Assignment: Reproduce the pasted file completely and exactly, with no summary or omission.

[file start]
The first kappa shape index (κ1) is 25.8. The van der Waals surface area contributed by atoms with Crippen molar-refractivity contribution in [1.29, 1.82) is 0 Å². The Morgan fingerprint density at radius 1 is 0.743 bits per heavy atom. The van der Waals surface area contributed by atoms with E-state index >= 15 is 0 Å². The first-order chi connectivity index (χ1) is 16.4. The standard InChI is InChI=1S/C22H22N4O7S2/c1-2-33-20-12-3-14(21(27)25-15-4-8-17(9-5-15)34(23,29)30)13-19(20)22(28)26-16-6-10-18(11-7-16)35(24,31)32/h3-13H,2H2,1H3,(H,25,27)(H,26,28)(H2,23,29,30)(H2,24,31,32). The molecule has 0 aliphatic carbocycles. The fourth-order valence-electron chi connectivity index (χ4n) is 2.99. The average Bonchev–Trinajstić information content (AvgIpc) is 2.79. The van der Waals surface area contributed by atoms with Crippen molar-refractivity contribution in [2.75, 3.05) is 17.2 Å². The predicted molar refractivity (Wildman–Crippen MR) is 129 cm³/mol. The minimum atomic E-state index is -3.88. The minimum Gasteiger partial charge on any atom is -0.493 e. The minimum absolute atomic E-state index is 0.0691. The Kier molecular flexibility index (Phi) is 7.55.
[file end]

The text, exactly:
The first kappa shape index (κ1) is 25.8. The van der Waals surface area contributed by atoms with Crippen molar-refractivity contribution in [1.29, 1.82) is 0 Å². The Morgan fingerprint density at radius 1 is 0.743 bits per heavy atom. The van der Waals surface area contributed by atoms with E-state index >= 15 is 0 Å². The first-order chi connectivity index (χ1) is 16.4. The standard InChI is InChI=1S/C22H22N4O7S2/c1-2-33-20-12-3-14(21(27)25-15-4-8-17(9-5-15)34(23,29)30)13-19(20)22(28)26-16-6-10-18(11-7-16)35(24,31)32/h3-13H,2H2,1H3,(H,25,27)(H,26,28)(H2,23,29,30)(H2,24,31,32). The molecule has 0 aliphatic carbocycles. The fourth-order valence-electron chi connectivity index (χ4n) is 2.99. The average Bonchev–Trinajstić information content (AvgIpc) is 2.79. The van der Waals surface area contributed by atoms with Crippen molar-refractivity contribution in [2.75, 3.05) is 17.2 Å². The predicted molar refractivity (Wildman–Crippen MR) is 129 cm³/mol. The minimum atomic E-state index is -3.88. The minimum Gasteiger partial charge on any atom is -0.493 e. The minimum absolute atomic E-state index is 0.0691. The Kier molecular flexibility index (Phi) is 7.55.